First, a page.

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Traveling Soil Sampler

I’ve been all over the place these last couple weeks.  Our first location was about two hours north of Ithaca, just outside of Watertown.  Here, we had to do a lot of soil sampling and a few other measurements, including counting the number of corn plants in a 40-foot row, plant height, and number of leaves per plant.  We took soil samples at both 8- and 12-inch depths, as well, so this made for some long days.  Another new measurement I took was with the GreenSeeker, which is a handheld device that shoots an infrared beam down onto the crop.  As you walk over the row, it measures the light that is reflected back up to it and gives you an average value when you release the trigger.  The values range from zero to one, and the higher the number, the greener (and healthier) the crop should be.  I’m really excited to use this for whole-field mapping in the future.  Our second location was west of Rochester. We took the same types of measurements as we did in the first location, but the plot layout and sizes were all different.
The only new thing I’ve done in the last few weeks is plant grinding.  I basically but six-inch tip samples of alfalfa into an industrial grinder and collect the powder that comes out.  This is so that the plants from different treatments can be tested in the lab.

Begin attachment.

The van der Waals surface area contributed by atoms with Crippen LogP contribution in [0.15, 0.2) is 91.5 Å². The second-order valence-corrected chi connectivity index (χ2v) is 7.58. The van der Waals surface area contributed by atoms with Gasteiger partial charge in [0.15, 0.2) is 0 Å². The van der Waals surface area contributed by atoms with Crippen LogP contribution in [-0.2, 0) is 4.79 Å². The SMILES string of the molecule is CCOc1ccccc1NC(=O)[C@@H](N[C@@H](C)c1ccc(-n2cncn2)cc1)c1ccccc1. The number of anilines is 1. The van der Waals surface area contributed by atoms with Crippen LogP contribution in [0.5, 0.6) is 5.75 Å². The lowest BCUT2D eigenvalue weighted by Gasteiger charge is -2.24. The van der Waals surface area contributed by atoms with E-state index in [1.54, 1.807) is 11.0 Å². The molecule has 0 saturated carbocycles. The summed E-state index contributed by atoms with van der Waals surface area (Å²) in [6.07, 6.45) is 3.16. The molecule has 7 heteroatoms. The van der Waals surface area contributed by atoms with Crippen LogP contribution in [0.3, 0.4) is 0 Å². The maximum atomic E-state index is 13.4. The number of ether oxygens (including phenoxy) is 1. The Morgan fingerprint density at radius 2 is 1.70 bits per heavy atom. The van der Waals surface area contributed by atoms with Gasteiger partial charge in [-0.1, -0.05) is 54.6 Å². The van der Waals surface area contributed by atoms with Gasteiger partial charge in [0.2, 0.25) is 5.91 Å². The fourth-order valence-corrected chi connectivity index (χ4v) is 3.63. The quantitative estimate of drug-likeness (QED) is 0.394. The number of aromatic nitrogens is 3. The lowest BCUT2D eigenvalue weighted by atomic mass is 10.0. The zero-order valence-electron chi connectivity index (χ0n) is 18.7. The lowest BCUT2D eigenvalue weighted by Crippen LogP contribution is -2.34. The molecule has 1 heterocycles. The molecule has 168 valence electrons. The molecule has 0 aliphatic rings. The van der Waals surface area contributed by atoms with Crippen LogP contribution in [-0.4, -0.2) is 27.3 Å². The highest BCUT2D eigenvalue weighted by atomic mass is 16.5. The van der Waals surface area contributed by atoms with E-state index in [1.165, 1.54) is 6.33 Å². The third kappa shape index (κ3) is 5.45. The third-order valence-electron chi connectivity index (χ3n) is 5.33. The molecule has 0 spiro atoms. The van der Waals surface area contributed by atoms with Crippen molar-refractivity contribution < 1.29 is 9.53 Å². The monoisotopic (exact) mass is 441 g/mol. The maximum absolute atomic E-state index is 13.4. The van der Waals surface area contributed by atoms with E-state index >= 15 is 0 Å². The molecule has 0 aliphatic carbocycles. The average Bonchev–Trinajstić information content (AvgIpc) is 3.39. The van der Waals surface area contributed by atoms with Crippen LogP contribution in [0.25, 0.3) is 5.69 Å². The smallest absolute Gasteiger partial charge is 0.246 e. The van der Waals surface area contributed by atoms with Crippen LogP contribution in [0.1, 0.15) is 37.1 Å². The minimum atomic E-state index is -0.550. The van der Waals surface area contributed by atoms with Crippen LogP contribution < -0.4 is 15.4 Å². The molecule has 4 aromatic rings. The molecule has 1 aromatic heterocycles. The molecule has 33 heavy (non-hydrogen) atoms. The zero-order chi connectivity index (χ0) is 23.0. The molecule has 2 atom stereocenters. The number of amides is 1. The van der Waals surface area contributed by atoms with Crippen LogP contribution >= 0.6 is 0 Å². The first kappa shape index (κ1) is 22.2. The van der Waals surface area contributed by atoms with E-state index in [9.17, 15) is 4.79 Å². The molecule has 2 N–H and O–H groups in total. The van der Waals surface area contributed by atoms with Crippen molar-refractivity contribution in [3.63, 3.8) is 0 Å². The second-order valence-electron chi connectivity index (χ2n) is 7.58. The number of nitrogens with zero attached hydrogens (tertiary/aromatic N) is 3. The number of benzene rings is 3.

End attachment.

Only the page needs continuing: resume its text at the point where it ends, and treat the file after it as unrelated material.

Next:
Ground alfalfa sample

Ground alfalfa sample

We’re also continuing our emissions project that I described on the last post.  Now that the corn is taller, it’s easy to see the effectiveness of all the different treatments, so that’s exciting.  However, we’ve recently made a change to the experiment.  Since the corn, grass, and alfalfa are all so tall under the chambers, extensions must be used.  This isn’t a big deal, though, as the time that the chambers remain on the bases will just need to be lengthened.
Other than that, we’ve really just been doing a lot of soil sampling in a lot of different parts of the state.  It makes for long days, but I can’t complain.  I was told that the craziness of fieldwork should slow down in a week or so, so I’m sure I’ll have some new job to describe later.

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